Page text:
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Bot Fly

Cuterebra sp.

Cuterebra bot fly photo © by Mike Plagens

This specimen was captured with a net near the summit of a small hill top in the Dripping Springs Mountains, Pinal Co., Arizona, USA.

Cuterebridae -- Bot Fly Family

Male bot flies are frequent hilltoppers - they fly to and establish territories at the summits of small mountains and hills in the Arizona Desert. This is a means of establishing rank and finding receptive females. Several different species are frequent on hilltops from mid spring through fall.

Few observers can study the life history of these insects without cringing with disgust. The idea of a large maggot living beneath the skin of a warm-blooded mammal seemingly reversing an established order between higher and lower organisms is hard to accept. Our perceptions of course are biased.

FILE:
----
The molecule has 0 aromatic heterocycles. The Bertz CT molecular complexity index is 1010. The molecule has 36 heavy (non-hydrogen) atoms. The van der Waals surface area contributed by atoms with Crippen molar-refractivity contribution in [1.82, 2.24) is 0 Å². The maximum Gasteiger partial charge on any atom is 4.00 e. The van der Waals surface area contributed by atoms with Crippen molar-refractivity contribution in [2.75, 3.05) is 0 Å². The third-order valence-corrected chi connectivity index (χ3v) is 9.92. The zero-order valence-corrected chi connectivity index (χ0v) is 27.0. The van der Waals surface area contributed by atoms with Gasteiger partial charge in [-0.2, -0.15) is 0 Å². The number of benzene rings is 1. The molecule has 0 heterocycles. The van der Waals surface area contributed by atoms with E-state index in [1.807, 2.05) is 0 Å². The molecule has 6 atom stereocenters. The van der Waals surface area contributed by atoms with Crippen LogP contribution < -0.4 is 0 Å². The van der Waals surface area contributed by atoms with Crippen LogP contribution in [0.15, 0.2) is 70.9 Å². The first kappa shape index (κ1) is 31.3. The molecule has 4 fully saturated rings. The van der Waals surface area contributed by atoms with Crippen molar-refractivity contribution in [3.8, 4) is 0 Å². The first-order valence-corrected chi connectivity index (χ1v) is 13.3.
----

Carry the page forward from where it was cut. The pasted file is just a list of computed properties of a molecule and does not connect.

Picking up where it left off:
Harris' Antelope Squirrels are frequent hosts of these flies in the Sonoran Desert. Through binoculars most squirrels will be seen with thumb-sized warbles or scars on their flanks caused by the large maggot below the skin. The flies lay their eggs in the nesting area and the small maggots tunnel into the skin to begin the infection. Occasionally these flies will lay eggs in pet bedding areas resulting in incipient infections of dogs or cats (follow link below for more info). Normally these hosts are not well suited to the fly's biology and the maggot dies before developing in which case a secondary infection can occur at the wound site. Just for a reminder - there are tropical species of bot flies that parasitize humans! When the maggot is fully grown it pops out of the skin, pupates within the nesting material and later ecloses as an adult fly - one that could be mistaken for a horse fly. As adults they are harmless and do not bite.

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Copyright Michael J. Plagens, 1999-2009